Nat Hentoff Remembers the Maine
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July 20, 1961, Vol. VI, No. 39
By Nat Hentoff
I am less critical than I ought to be of the New York Journal-American, partly because I find much of it entertaining -- in contrast to the other Hearst sob sister in town, the fading morning Mirror. It also reminds me of my boyhood. Our family paper in Boston was the Boston American which, along with "Skippy," had many of the dessert-without-supper qualities of its New York counterpart. I am old enough to remember reading O.O. McIntyre with delight and then not being able to remember a single thing he said a week later. With Bert Bacharach, I can forget a whole column in three minutes.
In terms of reporting, the Journal-American is as skimpy and inconsistent as the other two afternoon papers. (Say what you will about the Times; it is the only newspaper in town). On cosmic affairs, of course, we are occasionally treated to the head-hunting safaris of William Randolph Hearst, Jr. (well, look at the son Winston Churchill had). Mr. Hearst is an affable nincompoop (witness his now notorious interview with political analyst Generalissimo Franco); but we can be secure in the knowledge that he won't start another family war with Spain. Bob Considine, another member of the Task Force (Dagwood and friends abroad) is, I think, a minor tragedy of journalism. Considine has a good, quick mind and must have had convictions at one time; but he has so long been part of the mindless Hearst "feature" department that I sometimes think he turns out much of his admittedly professional copy while dozing or watching television.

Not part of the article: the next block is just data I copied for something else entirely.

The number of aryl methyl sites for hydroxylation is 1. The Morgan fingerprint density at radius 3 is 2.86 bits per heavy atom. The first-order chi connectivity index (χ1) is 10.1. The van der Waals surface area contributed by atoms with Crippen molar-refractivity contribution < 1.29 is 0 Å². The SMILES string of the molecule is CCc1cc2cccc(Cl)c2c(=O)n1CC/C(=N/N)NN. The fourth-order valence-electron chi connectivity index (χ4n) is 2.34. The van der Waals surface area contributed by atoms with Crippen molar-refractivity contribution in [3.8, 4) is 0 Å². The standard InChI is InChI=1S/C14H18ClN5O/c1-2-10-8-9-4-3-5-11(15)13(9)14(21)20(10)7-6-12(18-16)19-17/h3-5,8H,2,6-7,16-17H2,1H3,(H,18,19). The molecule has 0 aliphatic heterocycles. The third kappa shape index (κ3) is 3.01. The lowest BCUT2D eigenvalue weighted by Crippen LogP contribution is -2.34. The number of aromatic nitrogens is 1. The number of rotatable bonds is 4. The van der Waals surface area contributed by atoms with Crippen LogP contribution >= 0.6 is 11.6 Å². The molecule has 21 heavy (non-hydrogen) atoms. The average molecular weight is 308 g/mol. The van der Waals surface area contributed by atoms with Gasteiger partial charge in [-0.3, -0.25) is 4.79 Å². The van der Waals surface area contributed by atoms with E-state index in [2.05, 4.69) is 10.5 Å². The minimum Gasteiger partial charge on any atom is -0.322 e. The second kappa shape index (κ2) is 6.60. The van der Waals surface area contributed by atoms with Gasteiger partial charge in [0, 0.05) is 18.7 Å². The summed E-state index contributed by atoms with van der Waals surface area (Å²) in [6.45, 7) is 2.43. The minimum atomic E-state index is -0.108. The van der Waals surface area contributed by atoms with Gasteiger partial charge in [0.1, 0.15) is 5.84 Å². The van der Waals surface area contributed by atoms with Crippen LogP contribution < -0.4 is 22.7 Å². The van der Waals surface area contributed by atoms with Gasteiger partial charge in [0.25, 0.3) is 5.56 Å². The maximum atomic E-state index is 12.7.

The Journal-American's editorials are as crankily predictable as the fact that "Gene Knight," its night-club reviewer, will praise any show in town unless Lenny Bruce is in it. We are regularly exhorted to stop coddling young punks and restart nuclear testing, but we can forget the Maine. Of the columnists, there is the unreconstructed head of the vigilantes, Westbrook Pegler. I used to agree with Murray Kempton that at least Pegler wrote well, but even the granite style has cracked and the columns, alas, have more of the querulousness of age than the pride of anger. George Sokolsky can sometimes be rather alert in his comfortable, stuffily self-congratulatory way. A recent column on intellectuals closed with this entirely accurate appraisal of at least some of the Kennedy brain-trust: "There is a hopefulness about them but also an opportunism which, when expressed in action, can often be ugly and degrading."
[Each weekday morning, we post an excerpt from another issue of the Voice, going in order from our oldest archives. Visit our Clip Job archive page to see excerpts back to 1956.]
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